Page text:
I write on Nov. 3, having only the sketchiest of information about yesterday’s total election results. But I don’t write from inside a soundproof booth either.
Yesterday I spent 7 1/2 hours on election judge duty in a precinct ten or so miles from home. My assignment was to hand out and explain ballots, so I had eye contact with hundreds of voters from 2 p.m. till the polls closed at 8 p.m. My precinct was in a prosperous part of town, and the predominant “face” I saw was much younger than I, often with one or more little kids in tow. There were few who appeared to be anywhere near as old as I am. Except for a tiny number of “road rage” types – you can’t avoid these – the overwhelming majority were unfailingly polite and gracious – people you’d like to know. I don’t recall seeing anyone who appeared to be “down and out” in any sense of those words.
My work partner for the entire day was of the opposite political party. That is an absolute requirement for election day workers. There were ten of us in all who worked in this particular precinct yesterday. There is no way to tell who is Republican, Democrat or other in such a setting, except that you know your work partner is of another party, most always the other major party.
Invariably these are all truly “nice” people just wanting to serve and to assure the election is conducted fairly. My work partner was one of those truly nice people. So were the others.
With inevitable exceptions, the work relationship we had in my precinct likely happens in most every precinct in any community in any state.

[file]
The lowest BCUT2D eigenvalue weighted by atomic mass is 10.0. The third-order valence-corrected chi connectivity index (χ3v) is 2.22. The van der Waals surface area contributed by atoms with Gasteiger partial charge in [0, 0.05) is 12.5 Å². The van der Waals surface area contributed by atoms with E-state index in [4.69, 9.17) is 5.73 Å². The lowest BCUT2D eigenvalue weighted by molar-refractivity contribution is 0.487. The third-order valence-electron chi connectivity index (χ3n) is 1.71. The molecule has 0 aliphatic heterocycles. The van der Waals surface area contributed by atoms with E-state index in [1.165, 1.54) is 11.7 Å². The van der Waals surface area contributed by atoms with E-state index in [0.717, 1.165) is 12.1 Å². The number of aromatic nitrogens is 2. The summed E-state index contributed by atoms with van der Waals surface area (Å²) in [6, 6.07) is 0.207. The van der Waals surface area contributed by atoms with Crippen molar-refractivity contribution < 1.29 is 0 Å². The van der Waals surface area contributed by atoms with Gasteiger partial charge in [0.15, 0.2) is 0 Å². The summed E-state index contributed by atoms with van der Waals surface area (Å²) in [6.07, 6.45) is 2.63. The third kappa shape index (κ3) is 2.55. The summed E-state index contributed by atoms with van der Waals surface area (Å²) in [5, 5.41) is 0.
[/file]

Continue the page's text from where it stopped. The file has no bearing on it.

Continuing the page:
There is little drama in voting locations on election day.
There was a very heavy voter turnout in my assigned precinct, and a very large number of on-site registrations due to the fact that there were many first-time voters at the location. This was due to recent construction in the neighborhood. We didn’t have long lines. The flow was reasonable and constant. There was no down time.
At the end of the evening election workers don’t just leave and go home. We all had to stick around to help clean up, and most importantly to witness and verify that the vote count reported to the county was as it was recorded by the electronic reader which received the paper ballots.
In all, we spent well over an hour on the final tasks.
Near the end of the time we were all read the machine tally of the votes recorded in our precinct for the major races.
I can fairly say the vote in the precinct was overwhelmingly very, very conservative.
There were no “high fives” or bursting into tears, or fist fights among the ten election workers.
There was a whole lot of quiet after the returns were read in that room last night.
Duties completed, we bade each other farewell and went our separate ways.
Tuesday, November 2, 2010, was indeed a fork in the national road.
It remains to be seen exactly what that means.
My clock reads 4:34 a.m. The Minneapolis paper was just delivered. Shortly I’ll see the first of endless reports and opinions….
Related post, here.